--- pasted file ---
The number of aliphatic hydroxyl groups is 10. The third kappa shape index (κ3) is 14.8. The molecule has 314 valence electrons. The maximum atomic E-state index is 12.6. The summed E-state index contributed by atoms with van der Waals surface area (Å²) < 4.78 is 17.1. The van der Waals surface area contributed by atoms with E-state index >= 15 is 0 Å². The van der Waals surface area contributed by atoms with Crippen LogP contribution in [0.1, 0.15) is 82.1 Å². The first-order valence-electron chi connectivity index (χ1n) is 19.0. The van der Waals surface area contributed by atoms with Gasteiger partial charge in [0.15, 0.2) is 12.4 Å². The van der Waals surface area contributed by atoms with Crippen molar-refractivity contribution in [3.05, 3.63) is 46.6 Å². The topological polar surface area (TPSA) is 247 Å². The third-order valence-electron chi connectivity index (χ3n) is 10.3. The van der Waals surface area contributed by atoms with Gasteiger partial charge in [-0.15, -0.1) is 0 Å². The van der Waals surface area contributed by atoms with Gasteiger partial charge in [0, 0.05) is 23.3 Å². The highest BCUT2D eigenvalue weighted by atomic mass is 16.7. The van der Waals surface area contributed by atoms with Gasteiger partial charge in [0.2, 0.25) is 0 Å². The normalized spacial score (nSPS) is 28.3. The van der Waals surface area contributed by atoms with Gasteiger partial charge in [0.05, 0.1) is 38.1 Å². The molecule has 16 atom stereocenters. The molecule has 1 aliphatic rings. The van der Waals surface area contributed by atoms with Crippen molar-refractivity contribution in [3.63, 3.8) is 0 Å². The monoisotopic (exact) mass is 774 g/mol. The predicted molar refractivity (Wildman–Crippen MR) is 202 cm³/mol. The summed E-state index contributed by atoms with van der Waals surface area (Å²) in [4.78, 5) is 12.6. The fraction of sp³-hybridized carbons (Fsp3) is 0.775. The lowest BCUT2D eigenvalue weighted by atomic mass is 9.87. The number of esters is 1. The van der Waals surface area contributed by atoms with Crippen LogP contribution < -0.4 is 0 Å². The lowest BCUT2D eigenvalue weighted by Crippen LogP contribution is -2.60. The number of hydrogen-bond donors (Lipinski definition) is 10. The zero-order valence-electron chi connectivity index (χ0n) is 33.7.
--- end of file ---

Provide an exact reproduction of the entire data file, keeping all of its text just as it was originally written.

The number of aliphatic hydroxyl groups is 10. The third kappa shape index (κ3) is 14.8. The molecule has 314 valence electrons. The maximum atomic E-state index is 12.6. The summed E-state index contributed by atoms with van der Waals surface area (Å²) < 4.78 is 17.1. The van der Waals surface area contributed by atoms with E-state index >= 15 is 0 Å². The van der Waals surface area contributed by atoms with Crippen LogP contribution in [0.1, 0.15) is 82.1 Å². The first-order valence-electron chi connectivity index (χ1n) is 19.0. The van der Waals surface area contributed by atoms with Gasteiger partial charge in [0.15, 0.2) is 12.4 Å². The van der Waals surface area contributed by atoms with Crippen molar-refractivity contribution in [3.05, 3.63) is 46.6 Å². The topological polar surface area (TPSA) is 247 Å². The third-order valence-electron chi connectivity index (χ3n) is 10.3. The van der Waals surface area contributed by atoms with Gasteiger partial charge in [-0.15, -0.1) is 0 Å². The van der Waals surface area contributed by atoms with Gasteiger partial charge in [0, 0.05) is 23.3 Å². The highest BCUT2D eigenvalue weighted by atomic mass is 16.7. The van der Waals surface area contributed by atoms with Gasteiger partial charge in [0.2, 0.25) is 0 Å². The normalized spacial score (nSPS) is 28.3. The van der Waals surface area contributed by atoms with Gasteiger partial charge in [0.05, 0.1) is 38.1 Å². The molecule has 16 atom stereocenters. The molecule has 1 aliphatic rings. The van der Waals surface area contributed by atoms with Crippen molar-refractivity contribution in [3.63, 3.8) is 0 Å². The monoisotopic (exact) mass is 774 g/mol. The predicted molar refractivity (Wildman–Crippen MR) is 202 cm³/mol. The summed E-state index contributed by atoms with van der Waals surface area (Å²) in [4.78, 5) is 12.6. The fraction of sp³-hybridized carbons (Fsp3) is 0.775. The lowest BCUT2D eigenvalue weighted by atomic mass is 9.87. The number of esters is 1. The van der Waals surface area contributed by atoms with Crippen LogP contribution < -0.4 is 0 Å². The lowest BCUT2D eigenvalue weighted by Crippen LogP contribution is -2.60. The number of hydrogen-bond donors (Lipinski definition) is 10. The zero-order valence-electron chi connectivity index (χ0n) is 33.7.